Managing for mammals

Feber, R E & Macdonald, D W
The Rivers Trust, Holly Hill Charitable Trust, Natural England
Wildlife Conservation Research Unit (WildCRU) - University of Oxford
April 2018
All rights reserved.
Applied research
Key Farming Practices: 
Habitat creation

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Resource explained: 

The mammal community is an important, perhaps undervalued, component of farmland biodiversity. It includes species of conservation concern, such as harvest mice, dormice and bats, as well as those often perceived as problematic, such as foxes, badgers and deer. How best to conserve mammals will depend on the species and the farm: these illustrated chapters from WildCRU’s Wildlife & Farming handbook suggest habitat management approaches for small mammals, brown hare, water voles, otters and bats, using case studies from WildCRU projects to highlight key information.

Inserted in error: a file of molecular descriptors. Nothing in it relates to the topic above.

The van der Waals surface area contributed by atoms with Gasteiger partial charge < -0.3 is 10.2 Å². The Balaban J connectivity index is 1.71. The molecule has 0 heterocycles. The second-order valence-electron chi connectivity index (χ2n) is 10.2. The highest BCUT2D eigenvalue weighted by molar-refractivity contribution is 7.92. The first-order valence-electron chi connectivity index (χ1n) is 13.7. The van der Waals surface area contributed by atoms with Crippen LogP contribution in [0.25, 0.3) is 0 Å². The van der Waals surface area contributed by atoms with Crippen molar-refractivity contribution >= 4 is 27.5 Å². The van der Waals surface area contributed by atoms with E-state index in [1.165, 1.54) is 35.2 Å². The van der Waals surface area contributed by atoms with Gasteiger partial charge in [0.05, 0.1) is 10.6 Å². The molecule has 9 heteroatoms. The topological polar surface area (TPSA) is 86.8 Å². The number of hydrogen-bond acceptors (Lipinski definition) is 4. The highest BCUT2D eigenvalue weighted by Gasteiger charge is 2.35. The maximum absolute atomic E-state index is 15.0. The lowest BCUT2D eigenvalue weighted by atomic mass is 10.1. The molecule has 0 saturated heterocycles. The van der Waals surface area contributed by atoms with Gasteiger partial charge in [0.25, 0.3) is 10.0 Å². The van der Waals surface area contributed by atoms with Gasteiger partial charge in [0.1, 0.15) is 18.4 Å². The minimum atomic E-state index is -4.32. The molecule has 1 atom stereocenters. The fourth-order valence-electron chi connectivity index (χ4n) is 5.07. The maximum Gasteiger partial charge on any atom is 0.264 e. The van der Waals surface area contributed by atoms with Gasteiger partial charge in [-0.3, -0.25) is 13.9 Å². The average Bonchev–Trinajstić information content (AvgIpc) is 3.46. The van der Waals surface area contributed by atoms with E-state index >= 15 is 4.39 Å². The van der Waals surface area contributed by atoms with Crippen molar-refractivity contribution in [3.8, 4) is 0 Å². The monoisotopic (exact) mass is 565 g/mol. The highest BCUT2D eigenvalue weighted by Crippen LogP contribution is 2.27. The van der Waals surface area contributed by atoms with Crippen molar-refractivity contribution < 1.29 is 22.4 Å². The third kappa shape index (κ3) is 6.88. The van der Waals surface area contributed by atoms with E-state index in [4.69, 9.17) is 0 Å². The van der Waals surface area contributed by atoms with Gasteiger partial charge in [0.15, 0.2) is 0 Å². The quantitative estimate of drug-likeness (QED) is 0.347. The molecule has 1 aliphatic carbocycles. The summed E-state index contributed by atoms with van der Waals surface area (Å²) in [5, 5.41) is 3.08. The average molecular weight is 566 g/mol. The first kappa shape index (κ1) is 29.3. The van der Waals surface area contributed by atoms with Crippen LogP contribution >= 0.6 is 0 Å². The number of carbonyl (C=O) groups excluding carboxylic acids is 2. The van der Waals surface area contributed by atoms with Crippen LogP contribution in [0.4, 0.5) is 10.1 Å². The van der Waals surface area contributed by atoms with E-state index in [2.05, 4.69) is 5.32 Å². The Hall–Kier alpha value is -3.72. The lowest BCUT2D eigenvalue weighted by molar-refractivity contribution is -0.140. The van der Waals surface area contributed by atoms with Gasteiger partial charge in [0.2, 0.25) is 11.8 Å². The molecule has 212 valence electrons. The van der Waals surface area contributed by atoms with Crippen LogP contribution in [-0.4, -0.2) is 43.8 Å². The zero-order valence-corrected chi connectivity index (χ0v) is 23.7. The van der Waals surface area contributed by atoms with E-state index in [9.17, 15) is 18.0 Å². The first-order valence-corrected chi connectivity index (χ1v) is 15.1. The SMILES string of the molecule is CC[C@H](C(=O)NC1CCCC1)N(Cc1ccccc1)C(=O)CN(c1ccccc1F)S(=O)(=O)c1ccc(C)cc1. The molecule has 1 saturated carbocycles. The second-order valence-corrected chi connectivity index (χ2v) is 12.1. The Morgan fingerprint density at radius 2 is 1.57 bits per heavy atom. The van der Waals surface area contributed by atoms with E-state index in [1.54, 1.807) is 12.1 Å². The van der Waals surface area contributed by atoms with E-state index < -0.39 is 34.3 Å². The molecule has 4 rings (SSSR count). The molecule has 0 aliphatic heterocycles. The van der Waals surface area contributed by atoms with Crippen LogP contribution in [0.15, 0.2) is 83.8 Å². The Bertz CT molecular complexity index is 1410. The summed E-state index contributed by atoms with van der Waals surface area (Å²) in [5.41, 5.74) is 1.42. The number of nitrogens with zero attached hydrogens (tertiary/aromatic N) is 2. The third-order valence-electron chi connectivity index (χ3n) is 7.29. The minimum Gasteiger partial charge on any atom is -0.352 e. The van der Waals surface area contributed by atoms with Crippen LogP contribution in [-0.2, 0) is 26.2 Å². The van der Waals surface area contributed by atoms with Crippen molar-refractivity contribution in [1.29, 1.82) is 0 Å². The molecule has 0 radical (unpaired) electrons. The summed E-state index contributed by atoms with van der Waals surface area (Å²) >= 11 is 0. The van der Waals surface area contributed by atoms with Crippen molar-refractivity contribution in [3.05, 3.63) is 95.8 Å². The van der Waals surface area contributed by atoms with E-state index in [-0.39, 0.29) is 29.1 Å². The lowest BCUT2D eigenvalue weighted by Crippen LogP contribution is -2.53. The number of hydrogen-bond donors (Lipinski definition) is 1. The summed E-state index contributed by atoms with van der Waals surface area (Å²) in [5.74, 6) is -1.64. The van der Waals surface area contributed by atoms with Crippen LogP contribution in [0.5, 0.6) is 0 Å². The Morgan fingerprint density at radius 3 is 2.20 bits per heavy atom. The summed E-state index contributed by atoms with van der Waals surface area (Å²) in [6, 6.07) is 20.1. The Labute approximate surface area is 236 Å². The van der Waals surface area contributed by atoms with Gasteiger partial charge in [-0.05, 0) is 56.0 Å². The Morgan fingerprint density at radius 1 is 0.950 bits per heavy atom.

Findings & recommendations: 
  • Hedgerows, tussocky margins and copses are widely used by a range of farmland mammals. Small mammals, an important part of the food chain, will benefit from the plentiful supply of seeds and invertebrates, shelter, and nesting sites.
  • Bats, many of which are declining, use hedgerows, tree lines, and woodland belts for foraging and as corridors through the landscape. Woodland and water bodies are especially important for many bats - woodland provides roosting and feeding sites, and watercourses harbour abundant insects.
  • Where watercourses have lush bank vegetation, one of Britain’s most endangered mammals - the water vole - may sometimes be found. Fencing can protect watercourses from heavy grazing, while buffer strips next to watercourses on arable land can increase bankside vegetation and reduce pollution in the river. Good water quality is crucial for water voles, otters and other riparian wildlife.
  • The brown hare, with its distinctly long, black-tipped ears and leggy appearance has declined greatly in numbers. Hares prefer a farmland ‘mosaic’ mix of arable and grassland fields. A number of Countryside Stewardship options will benefit hares.

(Header image: Harvest Mouse. Photo credit: Allan Drewitt, Natural England)

Summary provided by: 
Ruth Feber